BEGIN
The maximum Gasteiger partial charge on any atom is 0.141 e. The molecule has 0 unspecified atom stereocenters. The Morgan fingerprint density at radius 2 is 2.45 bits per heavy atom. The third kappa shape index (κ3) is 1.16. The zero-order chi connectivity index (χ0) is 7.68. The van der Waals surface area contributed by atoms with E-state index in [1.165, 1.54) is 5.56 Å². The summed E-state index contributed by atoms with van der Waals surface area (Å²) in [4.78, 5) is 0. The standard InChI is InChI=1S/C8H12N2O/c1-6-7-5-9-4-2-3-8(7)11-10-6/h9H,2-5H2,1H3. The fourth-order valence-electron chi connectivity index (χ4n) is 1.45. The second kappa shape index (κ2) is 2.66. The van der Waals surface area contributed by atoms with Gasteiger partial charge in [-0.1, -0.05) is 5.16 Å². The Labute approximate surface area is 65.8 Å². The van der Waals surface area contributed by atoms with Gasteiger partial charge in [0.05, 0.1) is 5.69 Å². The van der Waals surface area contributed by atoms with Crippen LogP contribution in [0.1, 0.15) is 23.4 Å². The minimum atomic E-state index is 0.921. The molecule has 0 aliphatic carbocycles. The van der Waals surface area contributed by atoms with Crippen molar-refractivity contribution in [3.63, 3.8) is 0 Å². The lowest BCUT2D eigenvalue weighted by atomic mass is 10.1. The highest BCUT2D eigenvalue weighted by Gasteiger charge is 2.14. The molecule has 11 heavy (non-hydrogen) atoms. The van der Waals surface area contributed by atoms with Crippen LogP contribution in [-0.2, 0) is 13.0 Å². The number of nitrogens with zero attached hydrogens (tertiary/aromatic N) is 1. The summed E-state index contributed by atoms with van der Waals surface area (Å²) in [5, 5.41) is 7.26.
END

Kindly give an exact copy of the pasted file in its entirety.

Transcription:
The maximum Gasteiger partial charge on any atom is 0.141 e. The molecule has 0 unspecified atom stereocenters. The Morgan fingerprint density at radius 2 is 2.45 bits per heavy atom. The third kappa shape index (κ3) is 1.16. The zero-order chi connectivity index (χ0) is 7.68. The van der Waals surface area contributed by atoms with E-state index in [1.165, 1.54) is 5.56 Å². The summed E-state index contributed by atoms with van der Waals surface area (Å²) in [4.78, 5) is 0. The standard InChI is InChI=1S/C8H12N2O/c1-6-7-5-9-4-2-3-8(7)11-10-6/h9H,2-5H2,1H3. The fourth-order valence-electron chi connectivity index (χ4n) is 1.45. The second kappa shape index (κ2) is 2.66. The van der Waals surface area contributed by atoms with Gasteiger partial charge in [-0.1, -0.05) is 5.16 Å². The Labute approximate surface area is 65.8 Å². The van der Waals surface area contributed by atoms with Gasteiger partial charge in [0.05, 0.1) is 5.69 Å². The van der Waals surface area contributed by atoms with Crippen LogP contribution in [0.1, 0.15) is 23.4 Å². The minimum atomic E-state index is 0.921. The molecule has 0 aliphatic carbocycles. The van der Waals surface area contributed by atoms with Crippen molar-refractivity contribution in [3.63, 3.8) is 0 Å². The lowest BCUT2D eigenvalue weighted by atomic mass is 10.1. The highest BCUT2D eigenvalue weighted by Gasteiger charge is 2.14. The molecule has 11 heavy (non-hydrogen) atoms. The van der Waals surface area contributed by atoms with Crippen LogP contribution in [-0.2, 0) is 13.0 Å². The number of nitrogens with zero attached hydrogens (tertiary/aromatic N) is 1. The summed E-state index contributed by atoms with van der Waals surface area (Å²) in [5, 5.41) is 7.26.